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Discussion Starter · #1 ·
I bought this rifle from a co-worker who was selling some of his elderly fathers guns.
I bought some 22 caliber's and this Arisaka rifle that I identified as a type 38 after doing my own online searching.
All numbers match but no bayonet.
Where do you folks find your ammo? This takes 6.5x50 correct? I was told I should have a gun smith inspect before using.
I found this other Arisaka that is rough condition with its bayonet. I plan on restoring the bayonet and placing it on the good rifle.
 

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don't take it to a gunsmith imo it will be a waste of your time most gunsmiths will tell you a arisaka is unsafe . lots of rumors about these guns. if you feel scared to shoot it just do the old string tire trick.
 

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Where do you folks find your ammo? This takes 6.5x50 correct?
The Arisaka type 38 ammo is typically listed as 6.5x50 Japanese in the online drop down boxes. Unfortunately, it looks like it has been discontinued by both Norma and Hornady. Midway had some of the alaska 156gr hunting ammo but it looks like that is gone now also. Maybe one of the smaller producers will have a run soon.
 

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I was told I should have a gun smith inspect before using.
Usually if you have a matching bolt it is very unlikely that a type 38 is unsafe to fire. However, sometimes, the chambers were reamed for another cartridge (and not marked as such, ie 6.5x257 Roberts was a somewhat popular mod in the 1950s.) In my opinion you should take some type of appropriate precautions to verify the chamber. Carefully visually inspect with a known correct cartridge to the chamber for fit and remotely firing from a lanyard is probably a good idea. Then inspect the fired brass for signs of pressure and such.

I'm an amateur at this so someone else jump in to correct me, but this is what I expect to find on a fired case (new factory case, (fireformed reloads will headspace off of the shoulder)):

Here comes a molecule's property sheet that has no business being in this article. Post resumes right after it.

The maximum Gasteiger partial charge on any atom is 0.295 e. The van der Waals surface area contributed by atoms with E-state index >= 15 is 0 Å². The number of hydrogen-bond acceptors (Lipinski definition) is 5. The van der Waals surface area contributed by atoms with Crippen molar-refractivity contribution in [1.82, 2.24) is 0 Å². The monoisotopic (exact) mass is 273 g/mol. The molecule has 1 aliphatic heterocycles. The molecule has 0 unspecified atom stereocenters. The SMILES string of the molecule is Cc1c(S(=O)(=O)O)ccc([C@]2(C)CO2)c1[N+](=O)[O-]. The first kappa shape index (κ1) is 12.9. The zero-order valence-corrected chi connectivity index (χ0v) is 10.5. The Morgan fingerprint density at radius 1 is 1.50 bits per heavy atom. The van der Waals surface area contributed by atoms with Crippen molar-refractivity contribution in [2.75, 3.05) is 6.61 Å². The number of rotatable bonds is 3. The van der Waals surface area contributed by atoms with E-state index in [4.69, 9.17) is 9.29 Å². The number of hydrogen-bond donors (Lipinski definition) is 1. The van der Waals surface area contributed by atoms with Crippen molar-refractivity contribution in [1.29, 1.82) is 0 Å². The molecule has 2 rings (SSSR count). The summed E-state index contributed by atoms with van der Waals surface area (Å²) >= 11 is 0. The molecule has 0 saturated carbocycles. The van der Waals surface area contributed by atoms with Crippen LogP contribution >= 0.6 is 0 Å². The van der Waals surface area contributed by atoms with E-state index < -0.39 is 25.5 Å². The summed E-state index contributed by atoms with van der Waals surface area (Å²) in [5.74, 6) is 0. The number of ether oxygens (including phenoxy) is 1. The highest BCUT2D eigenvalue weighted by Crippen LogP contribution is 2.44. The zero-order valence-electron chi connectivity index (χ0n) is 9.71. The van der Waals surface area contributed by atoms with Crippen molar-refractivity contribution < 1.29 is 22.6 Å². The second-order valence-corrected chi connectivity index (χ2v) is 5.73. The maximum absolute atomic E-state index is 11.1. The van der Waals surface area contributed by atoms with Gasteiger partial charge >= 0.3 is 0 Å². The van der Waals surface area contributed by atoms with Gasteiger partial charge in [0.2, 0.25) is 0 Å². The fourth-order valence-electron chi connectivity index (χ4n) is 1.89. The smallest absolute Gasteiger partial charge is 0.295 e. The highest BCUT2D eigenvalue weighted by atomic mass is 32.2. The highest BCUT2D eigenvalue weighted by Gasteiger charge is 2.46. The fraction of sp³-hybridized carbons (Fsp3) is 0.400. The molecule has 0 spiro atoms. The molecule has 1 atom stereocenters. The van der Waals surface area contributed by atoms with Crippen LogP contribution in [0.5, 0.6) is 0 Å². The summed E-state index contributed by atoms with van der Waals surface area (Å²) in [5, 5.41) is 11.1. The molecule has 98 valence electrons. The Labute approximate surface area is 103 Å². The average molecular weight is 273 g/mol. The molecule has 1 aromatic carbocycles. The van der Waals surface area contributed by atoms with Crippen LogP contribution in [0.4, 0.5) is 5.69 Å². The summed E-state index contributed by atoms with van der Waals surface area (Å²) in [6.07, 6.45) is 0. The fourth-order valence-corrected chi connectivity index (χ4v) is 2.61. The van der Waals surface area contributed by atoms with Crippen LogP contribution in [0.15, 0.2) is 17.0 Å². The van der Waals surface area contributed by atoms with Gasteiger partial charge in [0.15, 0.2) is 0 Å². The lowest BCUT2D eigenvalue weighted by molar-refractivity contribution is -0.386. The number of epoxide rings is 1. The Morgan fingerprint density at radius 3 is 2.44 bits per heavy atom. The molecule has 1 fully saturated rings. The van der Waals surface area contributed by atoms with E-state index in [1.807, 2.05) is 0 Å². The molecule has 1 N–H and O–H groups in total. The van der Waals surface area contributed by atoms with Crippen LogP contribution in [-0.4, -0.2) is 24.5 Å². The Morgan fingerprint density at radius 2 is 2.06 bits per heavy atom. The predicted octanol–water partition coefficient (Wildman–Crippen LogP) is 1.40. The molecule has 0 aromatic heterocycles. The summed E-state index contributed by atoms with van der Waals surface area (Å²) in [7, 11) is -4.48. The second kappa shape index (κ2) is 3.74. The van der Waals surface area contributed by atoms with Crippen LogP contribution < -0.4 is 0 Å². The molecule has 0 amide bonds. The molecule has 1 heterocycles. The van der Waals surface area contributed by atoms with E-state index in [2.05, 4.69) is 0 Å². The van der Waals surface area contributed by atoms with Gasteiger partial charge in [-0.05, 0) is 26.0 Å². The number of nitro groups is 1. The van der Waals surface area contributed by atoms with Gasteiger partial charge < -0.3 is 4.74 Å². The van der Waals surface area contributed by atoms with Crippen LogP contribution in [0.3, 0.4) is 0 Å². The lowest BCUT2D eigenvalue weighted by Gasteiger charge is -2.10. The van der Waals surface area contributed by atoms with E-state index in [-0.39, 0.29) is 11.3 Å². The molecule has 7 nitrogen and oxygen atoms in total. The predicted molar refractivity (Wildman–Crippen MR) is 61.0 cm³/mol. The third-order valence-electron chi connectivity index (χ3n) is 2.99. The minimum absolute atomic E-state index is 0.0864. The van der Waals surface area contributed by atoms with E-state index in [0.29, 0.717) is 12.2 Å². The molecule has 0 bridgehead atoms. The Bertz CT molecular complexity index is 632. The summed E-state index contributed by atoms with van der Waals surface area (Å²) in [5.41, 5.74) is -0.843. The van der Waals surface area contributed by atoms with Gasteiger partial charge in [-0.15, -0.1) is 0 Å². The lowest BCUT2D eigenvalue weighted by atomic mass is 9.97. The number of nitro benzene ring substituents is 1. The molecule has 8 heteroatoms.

The fired brass should have a slight bulge (and may have bit of a shiny ring) about 1/3rd of an inch from the base, but otherwise look pretty much the same. The base may get some marks from the extractor and the primer may flatten some, but you should not see primer cratering or extension and the rim should not be distorted or gouged. This cartridge headspaces off of the semi rim, so rim damage probably means something is amiss with the headspace and your bolt. The case above the bulge stretches forward during firing until the shoulder rolls out and contacts the forward chamber, so you might see what looks like light stretch scratches along the case taking some of the shine off. The shoulder and neck should look almost like new without any crimping, bulging, or cracks. The length might be shorter or just very slightly longer. The crimp may or may not still be slightly visible and the neck will have opened enough that you can slide a new bullet into it without friction. Anything else I would try to get some hi res photos and post for others to help you with.
 

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Discussion Starter · #7 ·
Thanks for the helpful information. I'll definitely check to see if this was reamed for another cartridge.

I've never heard of the old string tire trick. But any ways I do not see any thing to be scared about, the gun appears completely okay.
If I ever find a extra Arisaka stock I'd like to make a wall hanger out my damaged rifle. Was told to pour lead in the barrel so that no one will ever fire it. Was damaged in a fire 40 years ago.
 
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